Trans is a term of oppression.
This is why:
- it hides very real differences between rather disparate groups of people. Lumping together crossdressers, trans men, trans women, genderqueers, third genders and what not makes just one unhappy bunch that has one thing in common: oppression. But even that oppression isn't the same for all concerned; the things that can be of utmost importance to some trans women (for example, vaginoplasty, or HRT) might be totally irrelevant to some other group.
- it lets the cis very conveniently off the hook: it lets them treat us as the other, the false to their authentic selves.
- the constant dissension between disparate groups thus forced together destabilises and undermines attempts to fight oppression.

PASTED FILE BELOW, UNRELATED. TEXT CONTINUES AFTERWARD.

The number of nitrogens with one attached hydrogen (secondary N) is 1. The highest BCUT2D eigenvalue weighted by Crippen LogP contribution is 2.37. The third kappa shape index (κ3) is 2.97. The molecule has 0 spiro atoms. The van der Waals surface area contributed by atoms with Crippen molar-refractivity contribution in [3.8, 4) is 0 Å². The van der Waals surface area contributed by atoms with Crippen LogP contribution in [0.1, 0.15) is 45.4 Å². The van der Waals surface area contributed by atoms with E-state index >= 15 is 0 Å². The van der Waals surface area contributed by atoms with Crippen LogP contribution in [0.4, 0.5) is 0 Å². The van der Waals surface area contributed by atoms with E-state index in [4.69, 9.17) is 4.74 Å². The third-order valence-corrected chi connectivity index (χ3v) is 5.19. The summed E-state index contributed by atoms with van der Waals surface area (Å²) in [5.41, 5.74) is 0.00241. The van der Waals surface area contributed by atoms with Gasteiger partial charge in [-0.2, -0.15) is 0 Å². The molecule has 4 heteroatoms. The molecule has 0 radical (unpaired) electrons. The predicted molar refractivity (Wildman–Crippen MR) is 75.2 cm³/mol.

- it keeps us trying to find common ground in identities when there is none.
I'm proposing fighting specific problems, one at a time, until they're all solved. The solutions must be such that they don't oppress other marginalised groups. "Trans" as a concept is mostly useless for this. Access to care is not a trans-specific issue, it's a healthcare issue. Violence is not a trans issue, it's a power issue, even if it affects trans-identified (identified as trans by others - most people can't tell how you identify if you don't conform to their stereotypes) people more than usual.
I'm also bone-tired of this stuff. I need to rest from this and live my life and protect myself and my sanity. I didn't ask my life to be centred around trans, and there's not that much stopping me from decentring trans in my life. Which is what I've been doing more lately (thanks go to my wonderfully sane and caring therapist, too). So - off I go, thanks for everything, I might not return.
Oh, and I love the acronym CAMAB. It just about sums up my experience.